I'm 27 years old, I weigh 100 pounds, height 4'9ft. I want mentor silicone 400cc. Is this too much for me?

Hii i'm 32-a bra right now:( i wan't a 34b after surgery 400cc is good for me? My chest is 29

Doctor Answers 8


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There is no way to guarantee a particular bra size. Bra sizing varies greatly between bra manufacturers and a C in one bra will be a D in another. What matters more than the assigned bra size is the way the implant looks on you. The best option for your body and aesthetic goals can be determined in a thorough implant sizing session.
Implant sizing depends on several factors. One of the most important factors is your breast width. Generally, your surgeon will measure your breast width, and then provide you with a range of implant sizes appropriate for your native breast size. There are more nuances to it than just what I've described, but this approach works for most women.
I usually have my patients bring in a large bra and a tight t-shirt to do sizing. I'll then choose 3-4 implants that I feel are appropriate, and have my patients place them in the bra under the tight t-shirt. My patients can then look in the mirror and get a good sense of what they will look like with the provided implant sizes. My patients like this approach and get a great idea of how they will look.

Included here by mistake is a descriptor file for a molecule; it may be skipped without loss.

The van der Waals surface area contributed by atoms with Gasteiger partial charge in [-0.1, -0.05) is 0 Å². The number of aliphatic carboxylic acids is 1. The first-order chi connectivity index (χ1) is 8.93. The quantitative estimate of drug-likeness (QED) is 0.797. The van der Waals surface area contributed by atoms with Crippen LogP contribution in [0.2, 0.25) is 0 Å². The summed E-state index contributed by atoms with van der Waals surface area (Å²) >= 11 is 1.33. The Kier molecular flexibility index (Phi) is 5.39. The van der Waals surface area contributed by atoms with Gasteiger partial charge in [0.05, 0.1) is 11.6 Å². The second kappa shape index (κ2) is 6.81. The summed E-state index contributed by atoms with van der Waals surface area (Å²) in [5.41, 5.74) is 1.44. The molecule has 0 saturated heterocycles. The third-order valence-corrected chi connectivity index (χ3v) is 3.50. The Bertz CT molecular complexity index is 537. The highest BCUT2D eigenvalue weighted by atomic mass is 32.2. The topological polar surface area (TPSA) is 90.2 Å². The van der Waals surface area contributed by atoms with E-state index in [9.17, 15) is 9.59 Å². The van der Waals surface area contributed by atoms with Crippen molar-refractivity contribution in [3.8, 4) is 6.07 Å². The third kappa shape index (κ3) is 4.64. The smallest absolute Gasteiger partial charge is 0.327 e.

By using this technique, your surgeon can outline a range of appropriate implant sizes that will be aesthetically pleasing, and you make the final decision.
I hope this helps. Good luck!

Toronto Plastic Surgeon
5.0 out of 5 stars 35 reviews

Are 400 cc breast implants too large for a petite framed woman

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Thank you for your question. As others have stated you'll need an in person examination and breast implant sizing system to properly answer your question.

That said in a very tiny woman such as yourself 400 cc implants seem very large. I agree with others that implants in the 200-300 cc range might be more appropriate.

Implant volume and cup size